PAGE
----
Donald Boudreaux wrote an excellent piece Questions for redistribution’s proponents:
A few gems:
• While Dr. Smith earns more money than does poet Jones, poet Jones earns more leisure than does Dr. Smith. Do you believe leisure has value to those who possess it? If so, are you disturbed by the inequality of leisure that separates leisure-rich Jones from leisure-poor Smith? Do you advocate policies to “redistribute” leisure from Jones to Smith — say, by forcing Jones to wash Smith’s dinner dishes or to chauffeur Smith to and from work? If not, why not?• Would you prefer to live in a society in which everyone’s annual income is $50,000 or in a society with an average annual income of $75,000 but in which annual incomes range from $10,000 to $1 million? And regardless of the choice you would make, do you think others who choose differently are in error?
• Would you prefer to live in a society in which everyone’s annual income is $50,000 or in a society with an average annual income of $75,000 but in which annual incomes range from $10,000 to $1 million? And regardless of the choice you would make, do you think others who choose differently are in error?
Prefessor Mark Perry adds two additional worthy questions:
5. Many extremely wealthy people (movie stars, celebrities like Oprah, businessmen like Warren Buffet, filmmaker Michael Moore, and Robert Reich for example) who are in America’s “top 1%” by income (some are easily in the top 1/0 of 1%), often complain about income and wealth inequality in America. And yet these wealthy individuals rarely take any direct actions themselves that could reduce income inequality immediately, e.g. giving away a majority of their multi-million dollar annual salaries and unburdening themselves of millions of dollars of their wealth (stocks, real estate, cars, airplanes, etc.) and living on a modest, but still very comfortable incomes of say, $200,000 per year. Isn’t it inconsistent that most of these individuals hoard a majority of their income and wealth to live lavishly without taking immediate steps to redistribute their largess to those less fortunate and reduce the income/wealth inequality they complain about? If not, why?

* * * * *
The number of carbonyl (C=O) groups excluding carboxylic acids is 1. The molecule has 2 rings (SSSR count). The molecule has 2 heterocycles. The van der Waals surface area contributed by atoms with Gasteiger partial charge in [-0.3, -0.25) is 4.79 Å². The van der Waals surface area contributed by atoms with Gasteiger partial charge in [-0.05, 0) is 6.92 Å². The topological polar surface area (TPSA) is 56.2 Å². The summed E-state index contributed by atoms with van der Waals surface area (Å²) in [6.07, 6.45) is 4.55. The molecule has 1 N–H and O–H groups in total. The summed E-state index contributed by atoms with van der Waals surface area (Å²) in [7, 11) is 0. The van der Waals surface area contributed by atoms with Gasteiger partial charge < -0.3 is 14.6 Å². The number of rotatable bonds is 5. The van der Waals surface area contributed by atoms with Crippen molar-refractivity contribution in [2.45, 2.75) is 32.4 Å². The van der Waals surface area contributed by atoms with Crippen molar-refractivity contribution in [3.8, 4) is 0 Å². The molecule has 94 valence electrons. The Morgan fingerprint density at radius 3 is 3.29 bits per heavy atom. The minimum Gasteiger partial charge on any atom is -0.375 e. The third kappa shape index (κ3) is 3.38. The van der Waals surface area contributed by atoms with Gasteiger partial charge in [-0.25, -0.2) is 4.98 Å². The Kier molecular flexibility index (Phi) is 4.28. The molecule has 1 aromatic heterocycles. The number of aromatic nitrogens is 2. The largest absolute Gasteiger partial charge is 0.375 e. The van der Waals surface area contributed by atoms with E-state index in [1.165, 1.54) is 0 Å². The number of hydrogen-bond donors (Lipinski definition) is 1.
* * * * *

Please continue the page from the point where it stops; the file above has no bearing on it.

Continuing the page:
6. Many Americans express great concern about income inequality in the United States, but seem relatively unconcerned about global income inequality. For example, nearly half of the world’s richest 1% of people live in the U.S., and the threshold required to make it into that elite group is only $34,000 per person, according to World Bank economist Branko Milanovic. Is it inconsistent for an American making $34,000 to complain about the incomes and wealth of the top 1% in the United States and yet show no concern for the fact that he himself is in the top 1% of the world’s population based on income? Many Americans making $34,000 and above support income redistribution schemes (e.g. raising taxes on the top 1%) to reduce income inequality in America. Because they are themselves in the top 1% of the world’s population by income, shouldn’t these Americans also support redistribution of income and wealth from themselves (the world’s top 1%) to dirt-poor countries like Zimbabwe? If not, why not?
True liberals should be outraged at how relatively stingy rich liberals are with their own money. It makes one wonder of their compulsion is really the betterment of humanity or the transfer of power.